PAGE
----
We're not going to see 50+ overtakes a race for the remainder of the season. Teams won't punt on qualifying in order to save all their tires. Teams will sort out the strategies better and they won't be caught out as much as they have so far. The season will settle down. F1 will not become the open-wheel version of NASCAR.

The only problem I have is the extended layoff following an incredible race like China! Can't Brands put on a Race of Champions this weekend or something. :)
 

KekeTheKing

Banned
Supporter
If DRS wasn't limited in the race to only benefit those behind then it's a brilliant tool to have.

I kind of addressed this in my earlier post, but I think it's worth putting it another way.

If the car that gets passed by a car using DRS is genuinely faster than the one doing the passing, then he should retake that position fairly soon. You're still allowed to overtake anywhere on the circuit, as a few drivers consistently prove. But even if they can't get it done outside the DRS zone, now it's their turn to open the wing.

A legitimately faster car/driver combo will pull a gap from the following car. No DRS will enable a fundamentally slower car from hanging on to a faster one for very long.
 

Chad Stewarthill

Champion Elect
Contributor
If DRS wasn't limited in the race to only benefit those behind then it's a brilliant tool to have. As it stands it's contrived and together with the apparent clampdown on even the tiniest of weaves/blocks due to the potential accidents, it is one step too far.
As I've said before, the DRS is tantamount to showing a blue flag to a driver racing for position. There should be no place for that in F1.
 

ramilas1

Podium Finisher
It's an end of season type question, but I suppose an interim opinion is worth looking for and I do have some reservation about DRS as already expressed by those above.

However, the 3 main changes have, as a package, worked fairly well so far - more detailed analysis of each individually can wait until all have been used at a more varied selection and larger number of race tracks.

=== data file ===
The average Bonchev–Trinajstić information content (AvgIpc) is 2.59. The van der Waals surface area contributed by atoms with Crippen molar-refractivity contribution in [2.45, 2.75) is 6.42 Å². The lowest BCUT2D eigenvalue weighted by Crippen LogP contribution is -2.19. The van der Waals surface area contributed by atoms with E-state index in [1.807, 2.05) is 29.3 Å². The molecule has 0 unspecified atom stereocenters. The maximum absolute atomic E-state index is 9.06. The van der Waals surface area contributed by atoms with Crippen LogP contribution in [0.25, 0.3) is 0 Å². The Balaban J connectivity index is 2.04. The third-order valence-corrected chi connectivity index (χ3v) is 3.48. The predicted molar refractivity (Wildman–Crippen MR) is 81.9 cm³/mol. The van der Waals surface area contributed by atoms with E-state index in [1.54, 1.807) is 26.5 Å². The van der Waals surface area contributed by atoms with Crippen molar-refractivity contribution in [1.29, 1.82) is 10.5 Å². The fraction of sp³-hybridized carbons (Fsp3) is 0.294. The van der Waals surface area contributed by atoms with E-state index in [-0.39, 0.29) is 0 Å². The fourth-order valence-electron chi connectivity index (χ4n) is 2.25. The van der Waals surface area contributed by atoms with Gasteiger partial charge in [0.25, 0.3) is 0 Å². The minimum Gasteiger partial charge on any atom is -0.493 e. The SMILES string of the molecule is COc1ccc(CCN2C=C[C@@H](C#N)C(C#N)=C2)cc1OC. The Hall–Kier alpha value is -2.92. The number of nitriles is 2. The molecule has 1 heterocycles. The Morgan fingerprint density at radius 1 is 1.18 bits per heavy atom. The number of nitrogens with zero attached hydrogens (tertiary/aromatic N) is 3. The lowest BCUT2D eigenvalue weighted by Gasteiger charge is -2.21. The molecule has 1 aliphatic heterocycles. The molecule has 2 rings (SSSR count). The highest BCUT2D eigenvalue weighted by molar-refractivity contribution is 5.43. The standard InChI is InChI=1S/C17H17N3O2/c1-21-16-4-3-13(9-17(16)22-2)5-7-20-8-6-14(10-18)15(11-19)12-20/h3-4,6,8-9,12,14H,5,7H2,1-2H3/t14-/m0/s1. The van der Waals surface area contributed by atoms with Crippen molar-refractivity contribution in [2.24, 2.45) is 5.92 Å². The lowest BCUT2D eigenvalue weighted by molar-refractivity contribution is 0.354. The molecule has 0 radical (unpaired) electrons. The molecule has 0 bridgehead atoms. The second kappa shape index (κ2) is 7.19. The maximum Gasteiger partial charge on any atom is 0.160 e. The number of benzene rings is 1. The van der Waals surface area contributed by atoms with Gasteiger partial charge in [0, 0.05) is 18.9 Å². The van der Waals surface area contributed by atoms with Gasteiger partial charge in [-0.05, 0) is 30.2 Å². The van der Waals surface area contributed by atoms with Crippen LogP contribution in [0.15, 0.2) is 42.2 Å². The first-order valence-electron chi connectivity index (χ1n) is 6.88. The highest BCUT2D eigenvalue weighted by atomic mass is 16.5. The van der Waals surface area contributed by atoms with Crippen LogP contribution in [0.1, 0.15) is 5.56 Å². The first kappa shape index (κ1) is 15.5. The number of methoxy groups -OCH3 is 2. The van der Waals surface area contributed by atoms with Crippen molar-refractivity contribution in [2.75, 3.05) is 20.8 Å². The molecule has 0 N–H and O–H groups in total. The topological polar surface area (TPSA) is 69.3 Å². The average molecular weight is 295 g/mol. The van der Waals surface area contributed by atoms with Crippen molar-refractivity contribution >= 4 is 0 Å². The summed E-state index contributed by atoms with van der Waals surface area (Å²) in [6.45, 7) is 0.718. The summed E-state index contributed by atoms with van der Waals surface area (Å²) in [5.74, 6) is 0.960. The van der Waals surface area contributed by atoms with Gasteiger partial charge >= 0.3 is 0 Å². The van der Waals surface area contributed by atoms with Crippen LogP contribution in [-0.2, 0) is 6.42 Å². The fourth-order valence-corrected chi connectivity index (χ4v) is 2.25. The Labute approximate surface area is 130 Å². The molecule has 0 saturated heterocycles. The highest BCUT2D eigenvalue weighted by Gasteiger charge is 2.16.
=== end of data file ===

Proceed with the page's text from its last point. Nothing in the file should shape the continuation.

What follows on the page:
One thing that is bugging me about this season is the TV coverage - now I'm guessing we all get the same race pictures, whether here in Poland or in the UK (courtesy of Bernie) so I hope my gripe makes sense.

We have always had the replay of the race start after a lap or two, so that it isn't likely to play over the main live action in those first few minutes (fine, OK), and we have also gotten used to replays where the live pictures missed an overtake or an off by somebody (also OK), but why are there now so many replays of the live action immediately after we've just seen it?

On Sunday it seemed that every overtake shown live was followed by the same from an overhead camera :yawn: and then again from a car mounted camera :yawn: and sometimes both car mounted cameras, when what I wanted was to see was a continuation of the live stuff.

Are they under the impression that we all suffer from short term memory loss? ..... or it just me? :givemestrength:
 

RickD

Pole Sitter
Don't like DRS and due to it, I have not been paying 100% attention to the races. I have found myself considering doing some gardening or washing the car. Qualifying is just not as important as it was (unless your names Vettel and you can't overtake). I know this goes against popular opinion, but it all just seems so fake. At least with the F-Duct, it was a engineers solution and not contrived by committee and limited in its use.